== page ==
“While an unusually large proportion of the population of the San Francisco is engaged in no useful industry, the more important part of it is wearing itself out with constant labor, study, and business anxieties, at a rate which is unknown elsewhere. A public recreation ground is essential in preserving the health and vigor and especially the moral tone of this larger class.”

Fredrick Olmsted, co-creator of New York’s Central Park,
in a report commissioned by SF Mayor H. P. Coon, 1866.

In 1870, by agreement of the city, state, and federal governments, 1016 acres were set aside for Golden Gate Park. William Hammond Hall, at the age of 24, won by low bid the contract to survey Golden Gate Park. He subsequently created a proposal for the Park and was appointed Engineer and Superintendent in 1871. In 5 years, through trial and error, he developed techniques to first stabilize the shifting sand dunes that made up 73% of the Park, and then to plant 60,000 trees and shrubs.

In 1882, Gustave Fuchs conducted a 12-piece band in the newly constructed bandstand in the western end of Conservatory Valley, and thus began a long history of public open-air concerts in Golden Gate Park.
In 1888, a far grander structure was erected where the tennis court pavilion now stands. For the 1894 Mid-Winters Fair, the current Concourse area was carved out to serve as the Court of Honor. Following the fair development continued with the addition of the pedestrian tunnels and the planting of elm trees to be trimmed to form the formal canopy that would shade concertgoers.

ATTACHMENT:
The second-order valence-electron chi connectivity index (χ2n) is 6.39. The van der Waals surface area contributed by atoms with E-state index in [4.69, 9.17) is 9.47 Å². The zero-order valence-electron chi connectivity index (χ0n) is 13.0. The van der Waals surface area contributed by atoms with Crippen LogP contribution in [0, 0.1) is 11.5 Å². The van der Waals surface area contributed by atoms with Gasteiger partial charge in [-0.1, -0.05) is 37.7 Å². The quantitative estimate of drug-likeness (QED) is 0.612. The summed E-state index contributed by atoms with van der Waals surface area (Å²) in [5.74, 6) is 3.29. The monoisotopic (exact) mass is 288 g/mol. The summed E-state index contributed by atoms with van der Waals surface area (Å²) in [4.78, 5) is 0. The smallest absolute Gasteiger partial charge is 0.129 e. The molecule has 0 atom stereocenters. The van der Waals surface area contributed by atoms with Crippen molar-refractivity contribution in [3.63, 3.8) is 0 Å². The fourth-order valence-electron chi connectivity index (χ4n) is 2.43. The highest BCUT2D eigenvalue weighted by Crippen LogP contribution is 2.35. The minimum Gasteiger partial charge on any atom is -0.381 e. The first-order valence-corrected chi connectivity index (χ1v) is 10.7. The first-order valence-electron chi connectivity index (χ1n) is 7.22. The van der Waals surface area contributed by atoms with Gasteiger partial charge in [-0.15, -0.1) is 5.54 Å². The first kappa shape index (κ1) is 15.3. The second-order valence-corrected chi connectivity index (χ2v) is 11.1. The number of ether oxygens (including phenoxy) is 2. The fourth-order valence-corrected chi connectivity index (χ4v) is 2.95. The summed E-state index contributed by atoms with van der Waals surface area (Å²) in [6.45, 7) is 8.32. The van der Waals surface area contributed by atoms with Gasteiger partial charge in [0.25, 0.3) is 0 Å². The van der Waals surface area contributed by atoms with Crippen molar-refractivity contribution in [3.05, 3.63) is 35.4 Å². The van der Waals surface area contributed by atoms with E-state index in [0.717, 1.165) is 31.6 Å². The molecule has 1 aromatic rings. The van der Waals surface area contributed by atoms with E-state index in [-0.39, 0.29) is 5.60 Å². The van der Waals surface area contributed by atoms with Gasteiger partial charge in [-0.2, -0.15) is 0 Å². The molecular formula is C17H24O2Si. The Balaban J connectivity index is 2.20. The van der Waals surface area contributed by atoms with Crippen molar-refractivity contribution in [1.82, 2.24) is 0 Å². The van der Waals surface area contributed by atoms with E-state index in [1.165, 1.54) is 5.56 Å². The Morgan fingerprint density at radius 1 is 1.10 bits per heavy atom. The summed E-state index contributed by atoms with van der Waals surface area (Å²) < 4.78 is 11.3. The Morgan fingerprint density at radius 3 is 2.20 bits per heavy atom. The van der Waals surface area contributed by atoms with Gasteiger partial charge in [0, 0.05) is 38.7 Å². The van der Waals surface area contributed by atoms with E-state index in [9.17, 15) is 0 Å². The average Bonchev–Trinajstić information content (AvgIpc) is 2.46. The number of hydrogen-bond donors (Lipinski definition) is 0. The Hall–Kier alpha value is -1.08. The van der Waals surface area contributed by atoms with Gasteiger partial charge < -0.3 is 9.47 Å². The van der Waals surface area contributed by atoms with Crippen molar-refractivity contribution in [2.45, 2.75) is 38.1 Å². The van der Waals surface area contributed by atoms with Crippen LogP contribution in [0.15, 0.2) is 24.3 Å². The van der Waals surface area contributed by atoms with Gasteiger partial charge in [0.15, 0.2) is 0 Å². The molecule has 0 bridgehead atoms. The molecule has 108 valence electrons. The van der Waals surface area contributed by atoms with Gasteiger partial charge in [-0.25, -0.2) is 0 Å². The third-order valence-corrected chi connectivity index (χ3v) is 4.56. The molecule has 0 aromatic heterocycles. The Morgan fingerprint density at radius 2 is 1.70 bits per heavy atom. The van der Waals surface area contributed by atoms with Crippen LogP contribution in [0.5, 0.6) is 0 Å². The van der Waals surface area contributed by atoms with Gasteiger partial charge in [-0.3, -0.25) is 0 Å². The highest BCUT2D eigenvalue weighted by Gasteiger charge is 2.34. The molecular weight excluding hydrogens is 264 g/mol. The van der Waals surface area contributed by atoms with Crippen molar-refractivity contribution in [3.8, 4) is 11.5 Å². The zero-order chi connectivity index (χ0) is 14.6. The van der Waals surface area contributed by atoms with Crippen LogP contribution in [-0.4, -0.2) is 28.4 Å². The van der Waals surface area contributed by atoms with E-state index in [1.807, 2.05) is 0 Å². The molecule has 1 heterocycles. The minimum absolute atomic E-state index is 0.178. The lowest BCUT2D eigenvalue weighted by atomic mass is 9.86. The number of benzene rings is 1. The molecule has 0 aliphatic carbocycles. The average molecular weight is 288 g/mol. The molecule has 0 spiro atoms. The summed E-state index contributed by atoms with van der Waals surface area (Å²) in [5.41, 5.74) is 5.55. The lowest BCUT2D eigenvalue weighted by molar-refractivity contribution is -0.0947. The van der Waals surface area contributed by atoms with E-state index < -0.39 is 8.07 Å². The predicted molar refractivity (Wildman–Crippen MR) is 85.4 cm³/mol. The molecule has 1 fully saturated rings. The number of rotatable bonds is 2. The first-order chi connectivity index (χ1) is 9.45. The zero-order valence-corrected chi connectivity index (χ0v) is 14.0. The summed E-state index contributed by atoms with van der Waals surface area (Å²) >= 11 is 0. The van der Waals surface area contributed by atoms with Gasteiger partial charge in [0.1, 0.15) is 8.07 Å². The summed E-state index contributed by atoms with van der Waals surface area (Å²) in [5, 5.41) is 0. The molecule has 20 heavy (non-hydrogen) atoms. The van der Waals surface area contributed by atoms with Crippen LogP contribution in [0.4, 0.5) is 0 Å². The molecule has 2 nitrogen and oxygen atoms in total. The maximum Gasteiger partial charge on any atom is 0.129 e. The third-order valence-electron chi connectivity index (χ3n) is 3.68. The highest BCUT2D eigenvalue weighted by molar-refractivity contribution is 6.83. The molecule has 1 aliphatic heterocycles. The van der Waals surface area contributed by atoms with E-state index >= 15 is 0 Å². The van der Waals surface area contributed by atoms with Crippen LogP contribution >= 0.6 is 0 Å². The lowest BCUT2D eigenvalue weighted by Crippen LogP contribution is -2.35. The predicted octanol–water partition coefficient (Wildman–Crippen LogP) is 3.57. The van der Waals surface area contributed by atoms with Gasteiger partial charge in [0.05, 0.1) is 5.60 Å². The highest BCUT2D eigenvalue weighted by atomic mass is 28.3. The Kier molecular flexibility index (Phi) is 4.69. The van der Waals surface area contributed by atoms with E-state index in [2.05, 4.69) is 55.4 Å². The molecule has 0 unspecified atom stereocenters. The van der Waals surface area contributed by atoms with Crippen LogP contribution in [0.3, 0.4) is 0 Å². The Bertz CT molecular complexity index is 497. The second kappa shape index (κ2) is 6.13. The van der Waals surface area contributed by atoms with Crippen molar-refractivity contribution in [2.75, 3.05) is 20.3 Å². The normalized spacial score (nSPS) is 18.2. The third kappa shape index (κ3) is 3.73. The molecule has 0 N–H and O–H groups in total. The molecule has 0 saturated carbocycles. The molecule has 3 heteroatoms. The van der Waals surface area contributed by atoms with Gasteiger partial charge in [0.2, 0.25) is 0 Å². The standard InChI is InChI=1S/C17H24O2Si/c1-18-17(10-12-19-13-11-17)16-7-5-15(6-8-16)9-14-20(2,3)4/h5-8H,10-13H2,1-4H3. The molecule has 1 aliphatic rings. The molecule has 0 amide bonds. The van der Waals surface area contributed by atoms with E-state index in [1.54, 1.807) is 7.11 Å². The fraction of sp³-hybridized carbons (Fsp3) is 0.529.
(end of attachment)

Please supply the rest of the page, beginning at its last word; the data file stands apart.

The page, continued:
With the prodding of his son, Park Commissioner Adolph Spreckels, Claus Spreckels donated the Spreckels Temple of Music. At the formal dedication of the Concourse and ‘bandshell’ on Sept. 5th 1900, Claus addressed a crowd 75,000 and proclaimed “ This noble pleasure ground will doubtless be the chief scene of the open air festivities of the people of California and indeed of the whole Pacific Coast for all time to come.”

And so it has, hosting musians from John Phillips Sousa and Pavarotti, to the Grateful Dead. The Golden Gate Park Band continues a 120-year tradition performing every summer Sunday.

Most Saturdays, festivals fill the ’bandshell’ with music and dance. Additionally, dozens meet daily, under the shade of the elms, for Eastern exercise and meditation.

Every Sunday morning, a large group gathers to swing dance and every Sunday afternoon, a smaller group gathers to Tango.

The Music Concourse is an integral part of the fabric that makes Golden Gate Park a true pleasure ground.


THE POOL OF ENCHANTMENT - 1917 -
DESTROYED BY THE FINE ARTS MUSEUMS - 2002 -

HISTORIC IMAGES COURTESY GREG GARR
CURRENT IMAGES : CHRISTOPHER DUDERSTADT
WRITING & EDITING: KATHY ROBERTS, JANICE ROTHSTEIN, MARY ANN MILLER, STEVE WILLIS AND CHRISTOPHER DUDERSTADT

labor donated

BACK TO THE ALLIANCE

The Park is Dying!

Though the Alliance is concerned with all of Golden Gate Park and with all who use it, this issue is concerned with the Concourse and the changes it faces.